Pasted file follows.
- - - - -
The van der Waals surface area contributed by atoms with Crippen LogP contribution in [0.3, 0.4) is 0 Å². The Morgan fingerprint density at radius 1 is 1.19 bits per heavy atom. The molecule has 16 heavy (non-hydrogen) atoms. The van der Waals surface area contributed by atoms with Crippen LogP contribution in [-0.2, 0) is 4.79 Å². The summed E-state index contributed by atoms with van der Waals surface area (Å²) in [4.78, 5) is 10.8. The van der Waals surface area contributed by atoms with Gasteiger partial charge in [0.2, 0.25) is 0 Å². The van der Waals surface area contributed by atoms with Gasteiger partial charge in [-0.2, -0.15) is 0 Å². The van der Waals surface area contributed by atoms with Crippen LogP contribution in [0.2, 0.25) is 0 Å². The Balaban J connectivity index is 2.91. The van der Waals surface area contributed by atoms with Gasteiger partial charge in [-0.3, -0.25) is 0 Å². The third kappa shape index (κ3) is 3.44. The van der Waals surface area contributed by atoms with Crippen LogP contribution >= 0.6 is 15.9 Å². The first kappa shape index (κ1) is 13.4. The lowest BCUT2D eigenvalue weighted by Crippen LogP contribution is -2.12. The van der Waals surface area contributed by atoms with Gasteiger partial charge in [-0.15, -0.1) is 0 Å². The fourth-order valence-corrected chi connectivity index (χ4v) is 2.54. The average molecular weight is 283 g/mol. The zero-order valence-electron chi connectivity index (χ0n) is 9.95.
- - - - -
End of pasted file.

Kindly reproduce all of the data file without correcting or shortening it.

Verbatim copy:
The van der Waals surface area contributed by atoms with Crippen LogP contribution in [0.3, 0.4) is 0 Å². The Morgan fingerprint density at radius 1 is 1.19 bits per heavy atom. The molecule has 16 heavy (non-hydrogen) atoms. The van der Waals surface area contributed by atoms with Crippen LogP contribution in [-0.2, 0) is 4.79 Å². The summed E-state index contributed by atoms with van der Waals surface area (Å²) in [4.78, 5) is 10.8. The van der Waals surface area contributed by atoms with Gasteiger partial charge in [0.2, 0.25) is 0 Å². The van der Waals surface area contributed by atoms with Gasteiger partial charge in [-0.2, -0.15) is 0 Å². The van der Waals surface area contributed by atoms with Crippen LogP contribution in [0.2, 0.25) is 0 Å². The Balaban J connectivity index is 2.91. The van der Waals surface area contributed by atoms with Gasteiger partial charge in [-0.3, -0.25) is 0 Å². The third kappa shape index (κ3) is 3.44. The van der Waals surface area contributed by atoms with Crippen LogP contribution >= 0.6 is 15.9 Å². The first kappa shape index (κ1) is 13.4. The lowest BCUT2D eigenvalue weighted by Crippen LogP contribution is -2.12. The van der Waals surface area contributed by atoms with Gasteiger partial charge in [-0.15, -0.1) is 0 Å². The fourth-order valence-corrected chi connectivity index (χ4v) is 2.54. The average molecular weight is 283 g/mol. The zero-order valence-electron chi connectivity index (χ0n) is 9.95.